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L. Munatius Plancus and M. Aemilius Lepidus.

PLANCUS was only accidentally of interest to Cicero. He was one of Caesar's legati in Gaul who stood by him in the Civil War. He fought with success at Ilerda in B.C. 49 (Caes. B. C. i. 40) and in the African Campaign of B.C. 46 (Caes. Afr. iv.), and was to be rewarded by the governorship of Celtic Gaul in B.C. 44-43, and the consulship in B.C. 42. His connexion with Antony afterwards, his long residence with him in Egypt, and his ultimate betrayal of his secrets to Augustus made the court historian Paterculus particularly fierce in denouncing him as inflicted with a kind of disease of treason, and as the most shifty of men. His letters to Cicero do not do much to relieve his character, clever and graphic as they are. He was influenced, it seems, almost entirely by personal considerations. If he did not resist Antony, he feared he should lose his province; if he did so unsuccessfully, he feared he might lose the consulship of B.C. 42. He therefore is vehement in his professions of loyalty to the senate, as long as it seemed that their generals were winning. He allowed Decimus Brutus to join forces with him, and was urgent that Octavian should do the same. But when he found that Antony had been joined by Lepidus and Pollio, he accepted the compromise offered him, and saved his consulship, if not his honour.

LEPIDUS was another man whom the chances of civil war had brought to a higher position than he had strength or character to maintain. He happened to be praetor in B.C. 49, and to do Caesar some service in securing his nomination as Dictator to hold the consular election. He was rewarded by the governorship of Hispania Citerior in B.C. 48-47, and the consulship of B.C. 46 as colleague of Caesar himself. Caesar does not seem to have employed him in a military capacity, but to have left him at home to keep order in Rome: and when Caesar was again appointed Dictator after Thapsus, and again for life after Munda, Lepidus was named his second in command or Master of the Horse. Though he still held that office in B.C. 44, he was not to accompany Caesar in the Parthian War, but was to hold the combined provinces of Narbonensis and Hispania Citerior. He used the troops collected for those provinces to keep order in Rome after the assassination. He did not, however, stay long in Rome. Having secured his own election as Pontifex Maximus in succession to Caesar, he went to his province. Whether he had any understanding with Antony or not, he seems at first to have been engaged in negotiations with Sext. Pompeius ostensibly in the interests of the senatorial party. From the proceedings of Antony in B.C. 44, and his ultimate determination to oust Decimus Brutus from Gallia, he stood aloof. When the siege of Mutina began he seems to have sent officers nominally to communicate with Brutus, but with secret orders not to take part in the struggle; and when Antony entered Narbonensis, after his retreat from Mutina, his officers at the frontier made no resistance, and though he feigned to be displeased and to punish them, they evidently were acting with his connivance. He was—says Decimus Brutus—"the shiftiest of men" (homo ventosissimus1), and his letters to Cicero and the senate professing loyalty, when on the eve of joining forces with Antony, are curious for their laboured treason.2 Like turncoats generally, he was little valued by the side which he thus joined. Antony and Octavian found it convenient to admit him to the triumvirate, but he was always treated with contempt by his two colleagues, and after his futile attempt in B.C. 36 to undermine Octavian's authority in Sicily, he was compelled to live in ignominious retirement till his death in B.C. 13. Cicero did his best by flattery and exhortation to keep him loyal, but never thought highly of him.3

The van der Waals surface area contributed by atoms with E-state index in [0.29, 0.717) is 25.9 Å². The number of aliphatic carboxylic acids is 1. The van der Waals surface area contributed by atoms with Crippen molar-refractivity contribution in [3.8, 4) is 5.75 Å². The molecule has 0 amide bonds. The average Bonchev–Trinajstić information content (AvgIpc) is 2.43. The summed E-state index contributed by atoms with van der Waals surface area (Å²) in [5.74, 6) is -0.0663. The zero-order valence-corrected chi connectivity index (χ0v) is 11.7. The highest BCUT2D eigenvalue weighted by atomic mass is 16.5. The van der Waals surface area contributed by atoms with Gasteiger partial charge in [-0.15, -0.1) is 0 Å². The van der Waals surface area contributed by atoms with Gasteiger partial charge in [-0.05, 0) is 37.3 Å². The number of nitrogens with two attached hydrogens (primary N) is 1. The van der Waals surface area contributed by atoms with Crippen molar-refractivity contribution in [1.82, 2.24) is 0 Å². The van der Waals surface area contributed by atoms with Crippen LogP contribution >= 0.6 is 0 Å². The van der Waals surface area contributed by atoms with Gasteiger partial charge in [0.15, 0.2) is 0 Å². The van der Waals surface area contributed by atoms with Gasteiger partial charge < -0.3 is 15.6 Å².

1 p 121; Cicero speaks of him as levissimus ("most unstable"), vol. iv., p. 322.

2 Pp. 265, 291.

3 Vol. ii., p.330.

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